Drug repurposing is a great strategy to find new uses for known active principles: ketoprofen, a non-steroidal anti-inflammatory drug, has shown anti-proliferative activity in melanoma cell lines. Since its solubility is low (0.0213 mg/mL), our objective is to incorporate it in an oil-in-water (O/W) nanoemulsion, increasing formulation dosage, and study the prepared nanosystem.
Spontaneous emulsification was used to prepare seventeen O/W nanoemulsions with the oil phase being Lauroglycol™ 90, Transcutol® HP and Tween® 80, while the aqueous phase was water. Dynamic light scattering was used to determine droplet size and the polydispersity index (PDI), discriminating the most homogeneous formulations. These were further studied in terms of solubility, pH, zeta potential, osmolality, long-term and accelerated stability, and drug release.
It was possible to obtain up to 20 mg/mL of ketoprofen during solubility assays (930 times more than in water), with droplet sizes between 100 and 200 nm. Nanosystem characterisation suggests that formulations are compatible with topical application and that stability is not compromised neither with increased drug loaded concentration nor with time. Drug release assays showed up to 30% release at the 24-hour mark.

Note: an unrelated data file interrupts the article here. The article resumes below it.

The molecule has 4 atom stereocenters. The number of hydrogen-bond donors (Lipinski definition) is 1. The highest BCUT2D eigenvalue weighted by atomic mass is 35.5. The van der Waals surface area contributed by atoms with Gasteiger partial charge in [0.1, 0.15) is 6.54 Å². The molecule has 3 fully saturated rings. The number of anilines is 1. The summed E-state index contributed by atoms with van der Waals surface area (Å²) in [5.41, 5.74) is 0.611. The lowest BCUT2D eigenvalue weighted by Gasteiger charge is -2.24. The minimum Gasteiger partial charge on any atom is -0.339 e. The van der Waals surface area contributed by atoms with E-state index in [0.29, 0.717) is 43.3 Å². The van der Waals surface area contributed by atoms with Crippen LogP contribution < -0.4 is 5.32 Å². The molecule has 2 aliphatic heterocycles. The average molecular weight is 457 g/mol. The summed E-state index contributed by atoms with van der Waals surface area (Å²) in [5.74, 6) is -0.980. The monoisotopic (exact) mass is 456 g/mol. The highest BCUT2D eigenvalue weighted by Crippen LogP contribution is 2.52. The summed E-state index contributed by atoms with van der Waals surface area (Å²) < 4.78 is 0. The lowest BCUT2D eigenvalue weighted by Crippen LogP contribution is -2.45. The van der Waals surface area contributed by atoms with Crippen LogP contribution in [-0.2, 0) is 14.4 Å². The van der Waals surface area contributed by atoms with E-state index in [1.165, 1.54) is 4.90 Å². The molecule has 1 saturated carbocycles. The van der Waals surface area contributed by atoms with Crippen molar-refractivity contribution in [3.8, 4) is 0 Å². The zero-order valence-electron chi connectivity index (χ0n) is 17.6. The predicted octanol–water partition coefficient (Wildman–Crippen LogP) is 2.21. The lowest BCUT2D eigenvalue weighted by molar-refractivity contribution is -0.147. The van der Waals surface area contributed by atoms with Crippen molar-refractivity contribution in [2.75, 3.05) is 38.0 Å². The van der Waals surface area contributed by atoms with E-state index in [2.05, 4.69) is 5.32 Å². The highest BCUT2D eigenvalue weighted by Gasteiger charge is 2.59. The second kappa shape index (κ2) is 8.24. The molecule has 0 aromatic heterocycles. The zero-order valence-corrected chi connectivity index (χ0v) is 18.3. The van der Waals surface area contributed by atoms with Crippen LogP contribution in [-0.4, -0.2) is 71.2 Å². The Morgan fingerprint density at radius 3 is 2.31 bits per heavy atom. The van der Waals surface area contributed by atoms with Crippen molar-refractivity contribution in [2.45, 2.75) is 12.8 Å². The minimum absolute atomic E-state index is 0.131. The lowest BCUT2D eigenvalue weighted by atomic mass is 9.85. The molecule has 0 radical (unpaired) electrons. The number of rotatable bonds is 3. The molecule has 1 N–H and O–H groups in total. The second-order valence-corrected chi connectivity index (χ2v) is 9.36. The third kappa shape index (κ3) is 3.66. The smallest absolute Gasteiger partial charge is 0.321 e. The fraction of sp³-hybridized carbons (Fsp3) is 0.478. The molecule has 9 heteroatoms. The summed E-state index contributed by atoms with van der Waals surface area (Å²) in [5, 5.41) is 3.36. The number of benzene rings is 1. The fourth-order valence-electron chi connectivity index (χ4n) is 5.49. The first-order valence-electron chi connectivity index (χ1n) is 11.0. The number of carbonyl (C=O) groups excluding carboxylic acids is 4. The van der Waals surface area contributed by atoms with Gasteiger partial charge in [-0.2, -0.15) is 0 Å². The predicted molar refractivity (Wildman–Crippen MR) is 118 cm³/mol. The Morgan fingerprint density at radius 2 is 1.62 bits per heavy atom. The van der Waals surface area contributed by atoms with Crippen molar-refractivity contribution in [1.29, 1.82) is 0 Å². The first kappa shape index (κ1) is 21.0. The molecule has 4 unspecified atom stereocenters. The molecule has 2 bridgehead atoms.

Having successfully developed high ketoprofen strength nanoemulsions, high bioavailability may be obtained upon administration. Retrieved data demonstrates that the formulations are stable and might be compatible with skin. Although drug incorporation into the vehicles destabilizes the nanoemulsions, this effect is not concentration-dependent up to the maximum allowed drug concentration. However, viscosity, ex vivo drug permeation, and in vitro citotoxicity still need to be assessed.